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Just discovered! Farout, the farthest object ever seen in the solar system



Astronomers have discovered a distant body that is more than 100 times farther from the Sun than Earth. The provisional name is 2018 VG18, but they called the planet "Farout". Farout is the farthest body ever seen in our solar system, 120 astronomical units (AU) away.

The International Astronomical Union's Minor Planet Center announced the discovery of Farout on Monday, December 17, 2018. This newly discovered object is the result of a search by an astronomer team for the elusive "Planet X" or "Planet 9," a ninth major planet that exists in the farthest reaches of our solar system, where its mass is the orbit of distant planets Would characterize Farout. The team did not determine the 201

8 VG18 orbit, so they do not know if orbiting Planet X has any impact.

A trio of astronomers made the discovery: Scott S. Sheppard of the Carnegie Science Institute, the University of Hawaii's David Tholen and Chad Trujillo of Northern Arizona University. Members of the same team also discovered "The Goblin" in October 2018. The Goblin is another distant world whose orbit is believed to be shaped by the elusive planet 9.

2018 VG18 is more distant and slower than other solar system objects observed, so it will take several years to fully determine orbit. "- Scott Sheppard, Carnegie Science Institute.

2018 VG18 is far more distant and slower than any other observed object of the solar system. Therefore, it will take a few years for his orbit to be fully determined, "Sheppard said. "But it was found in a similar place in the sky as the other known extreme solar system objects, suggesting that it may have the same orbit type as most of them. The orbital similarities shown by many of the known small, distant solar system bodies were the catalyst for our original claim that there is a distant, massive planet at several hundred AUs, guarding these smaller objects.

Farout was discovered using the Magellan Telescope at Carnegie's Las Campanas Observatory in Chile and with the 8-meter telescope of the Japanese Subaru on Mauna Kea in Hawaii. The Subaru was the first to discover it on the night of November 10, 2018.

  2018 VG18 Discovery Images
2018 VG18 "Farout" Discovery Images from the Subaru Telescope on November 10, 2018. Farout Moves Between The two discovery images move while the background stars and galaxies do not move beyond the 1 hour between images move. Picture credits: Scott S. Sheppard / David Tholen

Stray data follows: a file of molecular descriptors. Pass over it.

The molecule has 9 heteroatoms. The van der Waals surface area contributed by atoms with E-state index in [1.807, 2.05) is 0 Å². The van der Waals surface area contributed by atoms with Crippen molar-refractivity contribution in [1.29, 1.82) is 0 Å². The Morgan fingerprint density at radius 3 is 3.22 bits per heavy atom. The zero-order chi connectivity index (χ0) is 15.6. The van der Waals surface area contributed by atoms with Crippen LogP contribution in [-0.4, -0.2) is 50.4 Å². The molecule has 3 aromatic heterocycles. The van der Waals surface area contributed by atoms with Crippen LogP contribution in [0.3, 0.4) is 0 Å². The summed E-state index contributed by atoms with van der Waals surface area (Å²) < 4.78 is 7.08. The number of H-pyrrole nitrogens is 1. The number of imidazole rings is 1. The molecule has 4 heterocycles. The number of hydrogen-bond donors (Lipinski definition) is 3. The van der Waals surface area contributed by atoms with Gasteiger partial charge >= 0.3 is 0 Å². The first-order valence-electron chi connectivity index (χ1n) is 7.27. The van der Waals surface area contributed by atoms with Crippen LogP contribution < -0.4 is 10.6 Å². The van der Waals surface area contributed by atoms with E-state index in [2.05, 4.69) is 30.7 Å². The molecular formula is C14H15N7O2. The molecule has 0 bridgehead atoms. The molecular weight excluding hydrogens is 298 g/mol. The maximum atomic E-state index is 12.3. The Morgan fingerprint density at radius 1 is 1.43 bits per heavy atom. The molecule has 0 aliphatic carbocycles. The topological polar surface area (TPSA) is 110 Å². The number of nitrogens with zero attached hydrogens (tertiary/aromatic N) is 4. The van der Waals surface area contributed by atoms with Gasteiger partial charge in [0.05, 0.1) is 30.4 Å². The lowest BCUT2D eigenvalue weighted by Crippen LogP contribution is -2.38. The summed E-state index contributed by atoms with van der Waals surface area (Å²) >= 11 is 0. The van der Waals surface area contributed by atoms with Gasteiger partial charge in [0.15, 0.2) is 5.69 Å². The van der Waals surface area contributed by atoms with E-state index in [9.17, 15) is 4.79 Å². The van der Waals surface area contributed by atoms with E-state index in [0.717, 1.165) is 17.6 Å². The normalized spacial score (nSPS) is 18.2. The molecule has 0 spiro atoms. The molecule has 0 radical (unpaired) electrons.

At the beginning of December the Magellan telescope discovered VG18 for the second time in 2018. The astronomers used Magellan for a week to confirm the planet's path across the sky and to maintain its basic physical properties such as brightness and color. Observations with the Magellan telescope confirmed the distance of 120 AU. They also suggest that the planet is approximately spherical and has a diameter of about 500 km. The new planet has a pink hue associated with ice-rich objects.

"All we currently know about 2018 VG18 is the extreme distance from the sun, the approximate diameter and color," added Tholen. "Because 2018 VG18 is so far away, it orbits very slowly, and it lasts probably more than 1,000 years to travel around the sun. "

Astronomers continue to expand into space in search of objects at the boundaries of our solar system. What was once considered a huge, cold emptiness is now known as the residence of several objects. And thanks to better telescopes, computers and research methods, astronomers are finding more and more bodies in the distance of our system.

"This discovery is truly an international research achievement with telescopes in Hawaii and Chile operated by Japan and a consortium of research institutes and universities in the United States," concluded Trujillo. "With new digital wide-field cameras in some of the world's largest telescopes, we are finally exploring the limits of our solar system, far beyond Pluto."

  Solar System Distances Show Newly Discovered Solar System Distances 2018 VG18
The Newly Discovered 2018 VG18 " Farout "in comparison to other known solar system objects. Picture credits: Roberto Molar Candanosa / Scott S. Sheppard / Carnegie Institution for Science.

An astronomical unit is the distance from the earth to the sun. Pluto is the most famous dwarf planet of our solar system and lies about 34 AU from the sun. Nine years would take NASA's New Horizons probe to reach Pluto, and Farout is about 3.5 times farther away than Pluto, so a spaceship would take about 31 years to reach Farout's outer reaches of the solar system. In recent years, astronomers have discovered goblin, biden, sedna and eris in the region of about 80 AU to 96 AU.

The same team behind Farout's discovery also discovered the Goblin, and the 2012 Biden VP113, too. Their work points to the potential presence of a giant planet, perhaps up to ten times the size of Earth. Astronomers Mike Brown and Konstantin Batygin, in an article from 2016, provided evidence that the same invisible planet nicknamed Planet X and Planet 9 was supported. This undiscovered planet is called Superneptun. In their work, the two astronomers say that the orbits of these distant dwarf planets are so bundled that it can not be a coincidence. There has to be another big planet that leads them through space.

  The theoretical orbit of the theoretical planet 9. Where will the orbit of Farout be? Picture credits: Caltech / R. Hurt (IPAC)
The theoretical orbit of the theoretical planet 9. In which direction will Farout's orbit fit? Photo credits: Caltech / R. Hurt (IPAC)

It will take a while for astronomers to determine Farout's orbit. But if it looks like it fits the others, this would be even more compelling evidence of the existence of the elusive planet 9.


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